9 March 2020

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Highlights

  • After many months of political dispute between the two major parties of Guyana, the country went into elections on 2 March 2020, but instead of generating a stable government, this only added more confusion to the situation
  • It is clear that Guyana will enter into a situation of political tension and that whoever will emerge from the decision of the judiciary, will be inevitably considered lacking in full democratic legitimacy: the perspective of an orderly process of exploitation of the recently discovered oil resources to benefit the entire Guyanese population seem, at the moment, quite remote

After many months of political dispute between the two major parties of Guyana, a country where the recent discovery of oil by ExxonMobil in the Stabroek Block, offshore of the Guyanese Atlantic Coast, which will let Guyana enter into the exclusive club of oil producers (the IMF estimates a 85.6% growth in 20202 due to oil), the country went into elections on 2 March 2020, but instead of generating a stable government, this only added more confusion to the situation in Guyana as there has been accusations of rigging the elections in favor of the incumbent APNU-AFC and a more acute institutional crisis. In fact, the People's Progressive Party (PPP) opposition party alleges that the results in Guayana Region 4 were rigged in favor of the APNU-AFC coalition as the full count of Region 4 was not yet completed when the Guyana Elections Commission (GECOM) declared that the APNU-AFC won in the Region, a territory whose votes would determine the general elections. Soon after the envoys of the United States, UK, Canada and the European Union questioned the legitimacy of the vote, while the opposition PPP obtained an injunction preventing GECOM from making a declaration of the total count for Region 4, which the GECOM disregarded, moving ahead in declaring the victory of the incumbent APNU-AFC before the entire matter could be brought before the Guyanese Highest Court, who, on 9 March 2020, issued a prima facie ruling confirming that the court has jurisdiction to hear the matter and that “a court cannot shirk its duty in this regard.”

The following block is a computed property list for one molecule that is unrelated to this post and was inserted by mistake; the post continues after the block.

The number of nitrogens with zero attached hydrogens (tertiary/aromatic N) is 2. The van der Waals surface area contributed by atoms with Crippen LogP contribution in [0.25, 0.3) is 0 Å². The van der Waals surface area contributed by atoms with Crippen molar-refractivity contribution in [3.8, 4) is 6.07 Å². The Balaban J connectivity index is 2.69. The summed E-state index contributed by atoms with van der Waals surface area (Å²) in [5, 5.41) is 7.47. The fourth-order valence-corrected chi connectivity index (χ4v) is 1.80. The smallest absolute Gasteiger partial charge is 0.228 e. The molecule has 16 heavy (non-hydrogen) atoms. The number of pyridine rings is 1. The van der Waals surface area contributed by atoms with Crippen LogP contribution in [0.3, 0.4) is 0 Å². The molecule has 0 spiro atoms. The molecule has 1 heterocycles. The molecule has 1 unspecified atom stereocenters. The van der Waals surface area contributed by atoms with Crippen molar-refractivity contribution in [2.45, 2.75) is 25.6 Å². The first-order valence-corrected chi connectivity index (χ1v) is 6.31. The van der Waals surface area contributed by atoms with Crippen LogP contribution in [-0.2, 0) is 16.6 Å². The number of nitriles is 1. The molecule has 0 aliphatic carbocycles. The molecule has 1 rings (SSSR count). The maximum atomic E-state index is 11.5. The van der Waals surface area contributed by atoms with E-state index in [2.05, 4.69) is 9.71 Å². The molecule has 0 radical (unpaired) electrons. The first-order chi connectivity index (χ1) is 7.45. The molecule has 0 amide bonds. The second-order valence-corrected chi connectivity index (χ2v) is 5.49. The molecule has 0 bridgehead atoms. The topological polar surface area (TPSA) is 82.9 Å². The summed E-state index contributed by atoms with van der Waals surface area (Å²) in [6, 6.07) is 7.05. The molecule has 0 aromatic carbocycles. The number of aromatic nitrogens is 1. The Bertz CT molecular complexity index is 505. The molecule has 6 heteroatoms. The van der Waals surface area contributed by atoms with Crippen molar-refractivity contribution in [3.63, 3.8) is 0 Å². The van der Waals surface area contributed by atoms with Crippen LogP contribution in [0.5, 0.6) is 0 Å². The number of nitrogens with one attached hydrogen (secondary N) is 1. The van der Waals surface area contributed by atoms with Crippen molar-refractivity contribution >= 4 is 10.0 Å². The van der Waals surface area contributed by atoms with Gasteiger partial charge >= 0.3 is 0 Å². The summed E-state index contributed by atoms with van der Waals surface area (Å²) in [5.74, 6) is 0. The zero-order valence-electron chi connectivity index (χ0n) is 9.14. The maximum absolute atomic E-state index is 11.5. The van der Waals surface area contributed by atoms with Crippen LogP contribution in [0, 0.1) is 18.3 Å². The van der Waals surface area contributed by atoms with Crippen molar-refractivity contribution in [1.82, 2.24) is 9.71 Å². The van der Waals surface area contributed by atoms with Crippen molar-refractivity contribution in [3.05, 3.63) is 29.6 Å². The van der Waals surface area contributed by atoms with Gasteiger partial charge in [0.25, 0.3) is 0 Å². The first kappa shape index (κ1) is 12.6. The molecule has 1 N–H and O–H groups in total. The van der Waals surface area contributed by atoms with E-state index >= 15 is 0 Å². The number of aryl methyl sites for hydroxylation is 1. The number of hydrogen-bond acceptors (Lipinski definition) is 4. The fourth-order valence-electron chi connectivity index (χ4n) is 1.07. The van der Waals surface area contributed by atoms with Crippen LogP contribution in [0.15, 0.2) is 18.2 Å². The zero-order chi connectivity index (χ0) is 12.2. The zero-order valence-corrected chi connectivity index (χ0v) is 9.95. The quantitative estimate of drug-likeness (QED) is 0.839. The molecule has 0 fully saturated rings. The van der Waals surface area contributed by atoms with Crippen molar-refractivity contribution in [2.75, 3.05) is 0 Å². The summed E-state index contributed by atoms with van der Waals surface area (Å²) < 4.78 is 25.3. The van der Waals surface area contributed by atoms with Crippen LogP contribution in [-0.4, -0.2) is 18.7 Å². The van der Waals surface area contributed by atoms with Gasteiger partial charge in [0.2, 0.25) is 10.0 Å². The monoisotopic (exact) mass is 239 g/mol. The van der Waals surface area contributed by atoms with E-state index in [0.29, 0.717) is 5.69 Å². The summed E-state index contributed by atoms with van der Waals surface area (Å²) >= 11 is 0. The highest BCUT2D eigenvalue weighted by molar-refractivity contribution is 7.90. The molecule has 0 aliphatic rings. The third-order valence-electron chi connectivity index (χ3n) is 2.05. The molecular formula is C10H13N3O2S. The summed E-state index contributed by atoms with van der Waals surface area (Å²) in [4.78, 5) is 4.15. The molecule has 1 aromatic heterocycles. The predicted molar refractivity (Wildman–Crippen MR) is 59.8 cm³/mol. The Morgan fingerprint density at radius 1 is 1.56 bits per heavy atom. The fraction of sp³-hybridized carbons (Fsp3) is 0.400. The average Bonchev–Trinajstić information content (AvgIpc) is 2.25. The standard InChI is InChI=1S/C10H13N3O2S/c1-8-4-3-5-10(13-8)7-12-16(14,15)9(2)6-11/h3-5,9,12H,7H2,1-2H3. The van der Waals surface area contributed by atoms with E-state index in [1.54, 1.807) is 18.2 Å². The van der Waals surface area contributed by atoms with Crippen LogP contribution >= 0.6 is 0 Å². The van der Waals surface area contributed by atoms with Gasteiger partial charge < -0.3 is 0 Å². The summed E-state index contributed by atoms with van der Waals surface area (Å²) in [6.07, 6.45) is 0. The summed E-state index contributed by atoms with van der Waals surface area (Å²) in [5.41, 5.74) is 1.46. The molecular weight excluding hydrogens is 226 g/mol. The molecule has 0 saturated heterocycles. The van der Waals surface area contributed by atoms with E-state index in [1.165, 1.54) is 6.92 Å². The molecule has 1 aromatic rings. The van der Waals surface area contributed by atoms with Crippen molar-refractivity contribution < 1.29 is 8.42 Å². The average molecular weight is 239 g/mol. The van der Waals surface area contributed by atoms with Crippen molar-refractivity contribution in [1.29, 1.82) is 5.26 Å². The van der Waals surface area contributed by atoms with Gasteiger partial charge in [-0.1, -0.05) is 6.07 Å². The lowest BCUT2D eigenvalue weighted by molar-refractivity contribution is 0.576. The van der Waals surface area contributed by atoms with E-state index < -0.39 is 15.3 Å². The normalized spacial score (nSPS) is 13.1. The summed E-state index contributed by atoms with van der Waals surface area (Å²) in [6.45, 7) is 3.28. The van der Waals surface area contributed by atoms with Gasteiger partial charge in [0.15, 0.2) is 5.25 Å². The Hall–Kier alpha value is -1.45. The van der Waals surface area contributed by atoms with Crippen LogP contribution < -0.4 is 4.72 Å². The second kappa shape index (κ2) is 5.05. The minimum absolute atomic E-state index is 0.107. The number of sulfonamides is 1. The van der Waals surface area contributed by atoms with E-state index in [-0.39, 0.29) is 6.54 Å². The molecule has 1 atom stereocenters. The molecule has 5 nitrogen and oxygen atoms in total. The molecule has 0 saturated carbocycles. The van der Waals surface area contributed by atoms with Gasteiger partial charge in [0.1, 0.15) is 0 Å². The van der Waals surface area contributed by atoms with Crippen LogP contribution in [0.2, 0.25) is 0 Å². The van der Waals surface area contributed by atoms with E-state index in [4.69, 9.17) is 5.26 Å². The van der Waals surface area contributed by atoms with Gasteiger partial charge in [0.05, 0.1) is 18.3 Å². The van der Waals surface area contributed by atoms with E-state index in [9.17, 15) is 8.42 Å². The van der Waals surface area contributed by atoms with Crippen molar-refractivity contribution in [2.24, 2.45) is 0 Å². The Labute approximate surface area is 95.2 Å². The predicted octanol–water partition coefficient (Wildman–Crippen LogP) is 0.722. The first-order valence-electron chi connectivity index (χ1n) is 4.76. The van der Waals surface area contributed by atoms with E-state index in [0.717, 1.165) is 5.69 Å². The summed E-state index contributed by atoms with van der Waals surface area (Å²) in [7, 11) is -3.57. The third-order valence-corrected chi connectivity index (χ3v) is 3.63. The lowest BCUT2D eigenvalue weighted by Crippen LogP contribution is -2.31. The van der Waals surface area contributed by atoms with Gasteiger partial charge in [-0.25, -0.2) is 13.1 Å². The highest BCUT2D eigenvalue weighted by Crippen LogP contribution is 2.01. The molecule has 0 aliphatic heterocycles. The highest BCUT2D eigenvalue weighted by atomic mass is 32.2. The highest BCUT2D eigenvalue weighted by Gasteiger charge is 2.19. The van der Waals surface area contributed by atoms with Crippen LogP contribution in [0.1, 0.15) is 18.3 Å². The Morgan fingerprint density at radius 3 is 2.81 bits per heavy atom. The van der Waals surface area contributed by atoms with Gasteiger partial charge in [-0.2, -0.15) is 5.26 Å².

The Constitutional Crisis Background

On 21 December 2018, President Granger’s government fell after a no-confidence vote in the National Assembly, triggering a general election campaign nearly two years before President Granger’s constitutional term would be complete. President Granger of the People's National Congress (PND), was elected in May 2015 under a joint electoral list formed by A Partnership for National Unity (APNU) and the Alliance for Change (AFC). The 2015 elections resulted in a major change in Guyanese politics since, after many years, the PPP, mostly formed by people of Indian origin and founded in 1950 and by Cheddi Jagan (also of Indian origin), lost the elections. President Granger’s PND was founded in 1957 as a spin-off of the PPP, having more socialist positions and mostly composed of people of African origin. Over the years there have been violent ethnic confrontations between the two ethnic groups, those of Indian and African origin. President Granger’s government lost the no-confidence vote after the switch in allegiance of a single member of parliament, Charrandass Persaud, belonging to the junior party in the coalition.

On the basis of Guyana’s constitution, once a vote of no confidence is passed, the government in charge must resign and call elections within three months, which in this case would have been by 19 March 2019. However, the government can stay longer if there is a two-thirds’ majority agreement. President Granger’s government later questioned the legitimacy of such a vote of no-confidence and brought the matter to court. Meanwhile, PPP opposition leader Bharrat Jagdeo immediately called for new elections.